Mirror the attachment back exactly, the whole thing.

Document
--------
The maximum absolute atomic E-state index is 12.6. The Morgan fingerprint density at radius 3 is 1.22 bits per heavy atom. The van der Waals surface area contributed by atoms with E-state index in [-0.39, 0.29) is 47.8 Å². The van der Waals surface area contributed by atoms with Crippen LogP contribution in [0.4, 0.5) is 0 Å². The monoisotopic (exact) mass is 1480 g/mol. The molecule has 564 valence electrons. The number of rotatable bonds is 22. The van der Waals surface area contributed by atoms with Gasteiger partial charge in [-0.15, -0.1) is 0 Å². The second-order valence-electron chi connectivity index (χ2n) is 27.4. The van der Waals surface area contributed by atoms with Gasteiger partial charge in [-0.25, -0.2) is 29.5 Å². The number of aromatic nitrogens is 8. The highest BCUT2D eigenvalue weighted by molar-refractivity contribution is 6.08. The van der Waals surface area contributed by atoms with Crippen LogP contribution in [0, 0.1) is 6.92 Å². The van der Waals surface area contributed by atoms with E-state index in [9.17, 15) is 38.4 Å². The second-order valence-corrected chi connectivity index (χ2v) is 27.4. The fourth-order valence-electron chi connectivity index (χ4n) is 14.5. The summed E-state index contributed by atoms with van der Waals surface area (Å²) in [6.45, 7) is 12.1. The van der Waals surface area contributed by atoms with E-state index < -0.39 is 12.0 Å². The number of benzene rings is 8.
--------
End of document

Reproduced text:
The maximum absolute atomic E-state index is 12.6. The Morgan fingerprint density at radius 3 is 1.22 bits per heavy atom. The van der Waals surface area contributed by atoms with E-state index in [-0.39, 0.29) is 47.8 Å². The van der Waals surface area contributed by atoms with Crippen LogP contribution in [0.4, 0.5) is 0 Å². The monoisotopic (exact) mass is 1480 g/mol. The molecule has 564 valence electrons. The number of rotatable bonds is 22. The van der Waals surface area contributed by atoms with Gasteiger partial charge in [-0.15, -0.1) is 0 Å². The second-order valence-electron chi connectivity index (χ2n) is 27.4. The van der Waals surface area contributed by atoms with Gasteiger partial charge in [-0.25, -0.2) is 29.5 Å². The number of aromatic nitrogens is 8. The highest BCUT2D eigenvalue weighted by molar-refractivity contribution is 6.08. The van der Waals surface area contributed by atoms with Crippen LogP contribution in [0, 0.1) is 6.92 Å². The van der Waals surface area contributed by atoms with E-state index in [9.17, 15) is 38.4 Å². The second-order valence-corrected chi connectivity index (χ2v) is 27.4. The fourth-order valence-electron chi connectivity index (χ4n) is 14.5. The summed E-state index contributed by atoms with van der Waals surface area (Å²) in [6.45, 7) is 12.1. The van der Waals surface area contributed by atoms with E-state index < -0.39 is 12.0 Å². The number of benzene rings is 8.